18 And she did this many days. But Paul, wearied, turned and said to the spirit, “I proclaim to you in the name of Jesus Christ to come out of her. And he went out the same hour.

But this showdown is short-lived. You see, there’s really no contest. The evil spirit even foreshadows his own demise! Look again at the end of verse 17: “they are proclaiming to us a way of salvation.” And then Paul whips around and says, “Hey bub, I proclaim to you, in Jesus name, come out of her!” And the demon leaves. In the Greek the word is literally “goes out.” And gives us a funny little play on words in verse 19:

19 And when her masters saw go out the hope of their business, they caught Paul and Silas, and dragged them into the marketplace to the rulers,

Luke makes a humorous play on words: the leaving of the spirit (the python spirit went out) is the same leaving of the masters’ hope for business (hope went out). When Paul exorcised the demon he exorcised their source of income as well. They don’t care about anything else, just their cash flow. Never mind the miraculous exorcism that just took place. Never mind the state and well-being of the young girl. They saw their profits dry up and they became livid! Something similar happens later on when Paul is preaching in Ephesus (Acts 19:23-29). The unbelievers react violently when the gospel threatens their income. What becomes of the girl, we are not informed. You see, the story takes a turn here.

Paul and Silas were in a confrontation with a slave to the python spirit. Now they are in a confrontation with men who are slaves to the world. Sometimes the gospel of Jesus and the people who believe it are going to come into conflict with powers and enemies. Sometimes those powers will be spiritual, demons and darkness. Sometimes those powers will be people in authority or in a position over us. You might not be struggling with an actual demonic presence, but there are other presences, other temptations, you might struggle with serving when you ought to be serving Jesus Christ.

20 and when they had brought them to the chief magistrates, they said, “These men are throwing our city into confusion, being Jews, 21 and are proclaiming customs which it is not lawful for us to accept or to observe, being Romans.

Romans were forbidden by law to convert to Judaism. Any evangelism would be seen as contrary to that law. Paul and Silas are in a bind. They know that they shouldn’t legally be telling people about Jesus and preaching the people need to change. But they know that people DO need to change, and that people will be incomplete without Jesus in their lives. Paul and Silas, they chose to serve God no matter what the cost. So when these angry merchants bring Paul and Silas before the magistrates they don’t stand alone as men. They stand as servants of the most high God.

22 The crowd rose up together against them, and the chief magistrates tore their robes off them and proceeded to order them to be beaten with rods.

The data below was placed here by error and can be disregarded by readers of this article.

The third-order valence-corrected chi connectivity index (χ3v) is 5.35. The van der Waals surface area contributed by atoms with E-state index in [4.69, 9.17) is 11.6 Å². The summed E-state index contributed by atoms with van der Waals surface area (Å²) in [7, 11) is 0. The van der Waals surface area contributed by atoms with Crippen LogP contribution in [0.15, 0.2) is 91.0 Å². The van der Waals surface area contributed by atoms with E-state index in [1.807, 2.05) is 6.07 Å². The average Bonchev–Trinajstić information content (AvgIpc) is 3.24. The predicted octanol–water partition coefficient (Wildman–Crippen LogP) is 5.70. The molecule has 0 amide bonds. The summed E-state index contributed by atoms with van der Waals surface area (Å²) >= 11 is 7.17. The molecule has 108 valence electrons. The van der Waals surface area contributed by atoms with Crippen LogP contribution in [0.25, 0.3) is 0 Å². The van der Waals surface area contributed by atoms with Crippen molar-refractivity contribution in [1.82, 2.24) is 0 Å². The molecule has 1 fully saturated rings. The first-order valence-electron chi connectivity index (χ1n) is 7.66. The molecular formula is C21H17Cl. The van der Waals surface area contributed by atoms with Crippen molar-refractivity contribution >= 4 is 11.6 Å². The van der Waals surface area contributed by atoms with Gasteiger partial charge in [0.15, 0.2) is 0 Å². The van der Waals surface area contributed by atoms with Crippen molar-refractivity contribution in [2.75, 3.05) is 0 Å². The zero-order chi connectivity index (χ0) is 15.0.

You may know how this story ends. Paul and Silas get thrown in prison. But not just the minimum security “D” block. No, they get put into the inner prison, the pit, maximum security. This is a time to get glum. This is a time to be negative. But not these guys. Tertullian was a church leader foundational in helping establish Christian theology. He introduced the word “Trinity” to Christian vocabulary. He once said, “The legs feel nothing in the stocks when the heart is in heaven.” Did they feel like worshiping? Probably not. They were likely tired, aching, and scared. Yet they worshiped anyway.

As they’re praying and singing to God through the night, a massive earthquake comes and the doors fall down and the chains fall off! There is no hint that Paul and Silas are praying for release, though the other prisoners might have felt the earthquake was an answer to prayer! What the slaves to the world tried to do to Paul and Silas God disarms in the blink of an eye.

When the jailer finds the doors and chains destroyed he’s about to kill himself. Better suicide than public humiliation, beating, or possible death at the hands of the Roman authorities. But Paul stops him saying, “Wait, we’re all here.” And the jailer calls for a light (this is the deep dungeon, remember?) and asks Paul and Silas, “What do I have to do to be saved?” What exactly the jailer meant by his question of salvation is difficult to say. He may have heard the possessed girl earlier in the week that these men had come to proclaim the way of salvation….

And Paul and Silas tell him the only thing that matters – salvation comes through Jesus Christ. In the power encounter with the girl, the slaves of God overcome the slave of evil spirits. In the power encounter with the merchants and magistrates, the slaves of God overcome the slaves of the world. And now, in the dark of the prison, the slave to the Roman authorities, the jailer, asks what it takes to switch sides and be a slave of the most high God.